This is the VOA Special English Health Report.
We all know that some people do not seem
as emotionally strong as others when life gets difficult. But why is that? A
study published in two thousand three in the journal Science offered an answer.
The study followed almost eight hundred
fifty people from birth through age twenty-six. Researchers found that those with
a short version of a certain gene were more likely to get depressed after a sad
or difficult experience.
They found that people with the normal length of the
gene were better able to weather life's storms. The gene is a transporter of
serotonin, a brain chemical involved with mood and desire for food.
The two thousand three study captured attention among
mental health professionals, and popular culture. In fact, Science magazine recognized
the discovery of "genes for mental illness" as the number two "Breakthrough
of the Year." The winner was observations about mysteries of the universe.
Last week, however, other researchers published
findings of a large new study. They report finding no link between the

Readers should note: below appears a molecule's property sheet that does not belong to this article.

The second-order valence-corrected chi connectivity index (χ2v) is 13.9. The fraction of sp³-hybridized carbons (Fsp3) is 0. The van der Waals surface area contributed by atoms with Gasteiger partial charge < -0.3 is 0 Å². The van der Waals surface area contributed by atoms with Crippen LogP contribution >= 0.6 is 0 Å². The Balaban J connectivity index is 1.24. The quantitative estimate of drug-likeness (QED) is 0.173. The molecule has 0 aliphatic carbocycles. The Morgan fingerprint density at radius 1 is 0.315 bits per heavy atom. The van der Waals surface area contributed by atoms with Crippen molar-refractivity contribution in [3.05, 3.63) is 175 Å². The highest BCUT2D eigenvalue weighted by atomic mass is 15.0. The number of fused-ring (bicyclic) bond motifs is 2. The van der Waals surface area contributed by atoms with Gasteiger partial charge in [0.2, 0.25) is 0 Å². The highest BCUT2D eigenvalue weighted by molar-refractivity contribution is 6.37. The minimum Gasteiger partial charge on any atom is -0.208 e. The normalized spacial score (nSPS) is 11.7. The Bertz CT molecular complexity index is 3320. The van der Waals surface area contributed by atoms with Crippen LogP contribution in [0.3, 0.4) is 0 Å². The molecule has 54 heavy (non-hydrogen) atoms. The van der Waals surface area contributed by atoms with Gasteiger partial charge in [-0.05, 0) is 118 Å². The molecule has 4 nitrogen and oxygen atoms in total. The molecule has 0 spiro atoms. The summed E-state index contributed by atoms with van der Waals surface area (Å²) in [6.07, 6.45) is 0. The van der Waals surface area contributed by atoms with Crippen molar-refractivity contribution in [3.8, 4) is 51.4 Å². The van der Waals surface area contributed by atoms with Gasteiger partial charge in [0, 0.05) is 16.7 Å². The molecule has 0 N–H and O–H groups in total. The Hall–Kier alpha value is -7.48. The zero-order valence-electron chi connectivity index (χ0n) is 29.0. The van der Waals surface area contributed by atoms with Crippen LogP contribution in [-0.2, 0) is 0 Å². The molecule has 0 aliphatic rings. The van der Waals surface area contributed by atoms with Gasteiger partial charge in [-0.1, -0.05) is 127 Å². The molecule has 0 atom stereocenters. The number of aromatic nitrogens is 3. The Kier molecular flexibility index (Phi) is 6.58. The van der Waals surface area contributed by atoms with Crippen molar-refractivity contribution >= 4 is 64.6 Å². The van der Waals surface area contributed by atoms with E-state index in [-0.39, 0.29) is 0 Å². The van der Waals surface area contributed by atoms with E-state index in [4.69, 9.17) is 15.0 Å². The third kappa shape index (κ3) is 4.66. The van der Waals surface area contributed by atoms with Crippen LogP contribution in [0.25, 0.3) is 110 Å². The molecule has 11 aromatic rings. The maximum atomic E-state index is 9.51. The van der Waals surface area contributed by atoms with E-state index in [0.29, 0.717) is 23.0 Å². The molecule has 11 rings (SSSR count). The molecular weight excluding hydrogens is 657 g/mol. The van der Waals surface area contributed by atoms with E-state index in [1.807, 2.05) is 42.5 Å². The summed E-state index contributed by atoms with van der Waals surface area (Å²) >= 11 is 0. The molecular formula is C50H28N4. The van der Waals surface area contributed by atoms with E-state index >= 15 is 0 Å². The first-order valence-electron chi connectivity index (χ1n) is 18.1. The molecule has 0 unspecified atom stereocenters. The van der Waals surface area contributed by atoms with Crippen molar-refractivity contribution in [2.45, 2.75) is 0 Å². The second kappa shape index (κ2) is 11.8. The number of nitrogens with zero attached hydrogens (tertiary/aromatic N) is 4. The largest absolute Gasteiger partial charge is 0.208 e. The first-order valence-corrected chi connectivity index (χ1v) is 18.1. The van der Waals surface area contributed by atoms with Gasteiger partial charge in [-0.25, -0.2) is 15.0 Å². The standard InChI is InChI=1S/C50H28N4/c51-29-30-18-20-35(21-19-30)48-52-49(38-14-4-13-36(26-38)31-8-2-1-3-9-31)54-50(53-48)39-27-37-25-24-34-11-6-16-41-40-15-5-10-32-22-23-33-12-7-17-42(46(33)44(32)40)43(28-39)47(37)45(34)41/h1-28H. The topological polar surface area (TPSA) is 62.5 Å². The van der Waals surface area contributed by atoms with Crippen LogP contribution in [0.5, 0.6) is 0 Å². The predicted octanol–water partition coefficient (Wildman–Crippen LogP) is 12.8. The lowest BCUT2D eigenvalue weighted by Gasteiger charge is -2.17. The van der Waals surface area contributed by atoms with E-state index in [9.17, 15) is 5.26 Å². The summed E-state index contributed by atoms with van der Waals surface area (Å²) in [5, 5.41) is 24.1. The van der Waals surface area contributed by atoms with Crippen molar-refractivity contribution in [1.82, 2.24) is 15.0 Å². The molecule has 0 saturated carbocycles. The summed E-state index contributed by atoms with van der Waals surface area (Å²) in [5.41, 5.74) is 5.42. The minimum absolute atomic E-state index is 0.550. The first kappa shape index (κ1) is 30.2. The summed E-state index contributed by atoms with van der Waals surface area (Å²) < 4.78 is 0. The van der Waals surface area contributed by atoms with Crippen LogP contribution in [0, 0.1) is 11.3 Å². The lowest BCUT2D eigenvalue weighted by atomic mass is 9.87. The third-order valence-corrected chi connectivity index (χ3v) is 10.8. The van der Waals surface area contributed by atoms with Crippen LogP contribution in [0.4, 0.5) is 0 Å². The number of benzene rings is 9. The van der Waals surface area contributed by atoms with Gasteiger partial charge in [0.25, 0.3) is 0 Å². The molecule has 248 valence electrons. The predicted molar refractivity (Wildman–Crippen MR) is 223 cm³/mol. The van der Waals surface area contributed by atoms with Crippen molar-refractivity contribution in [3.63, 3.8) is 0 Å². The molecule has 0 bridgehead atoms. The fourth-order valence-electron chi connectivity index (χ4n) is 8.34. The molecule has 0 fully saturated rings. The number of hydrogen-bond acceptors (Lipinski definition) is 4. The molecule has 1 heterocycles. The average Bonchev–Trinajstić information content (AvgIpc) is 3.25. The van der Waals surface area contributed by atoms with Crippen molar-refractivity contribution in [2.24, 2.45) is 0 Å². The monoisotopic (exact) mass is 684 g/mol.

serotonin transporter gene and the risk of depression. The findings appeared in
the Journal of the American Medical Association.
Risch is director of the University of California, San Francisco, Institute for
Human Genetics and a leader of the new study. He says the earlier study gained so
much recognition, it became -- in his words -- "fixed in many people's
minds as true."
The National Institute of Mental Health and Kaiser
Permanente Northern California also took part in the latest study.
researchers used information from fourteen studies involving more than fourteen
thousand patients. The scientists examined the data using the same measures as
the two thousand three study.
They found that the risk of depression was not higher
among those with the shorter gene. But they also found that stressful events
themselves did appear to increase the risk for depression.
Neuroscientist Avshalom Caspi, then at Kings College
London, led the two thousand three study. He is now at Duke University in North
Carolina. He has criticized the new study as incomplete. He says it ignores
evidence that supports the original research.
Zandi is a genetic researcher at Johns Hopkins University School of Public
Health in Maryland. He agrees that this latest study is not the final word.
PETER ZANDI: "After many years of trying to figure
out what is going on with the genetic cause of depression, we're still not
that's the VOA Special English Health Report, written by Caty Weaver. For more
health news, go to voaspecialenglish.com. I'm Steve Ember.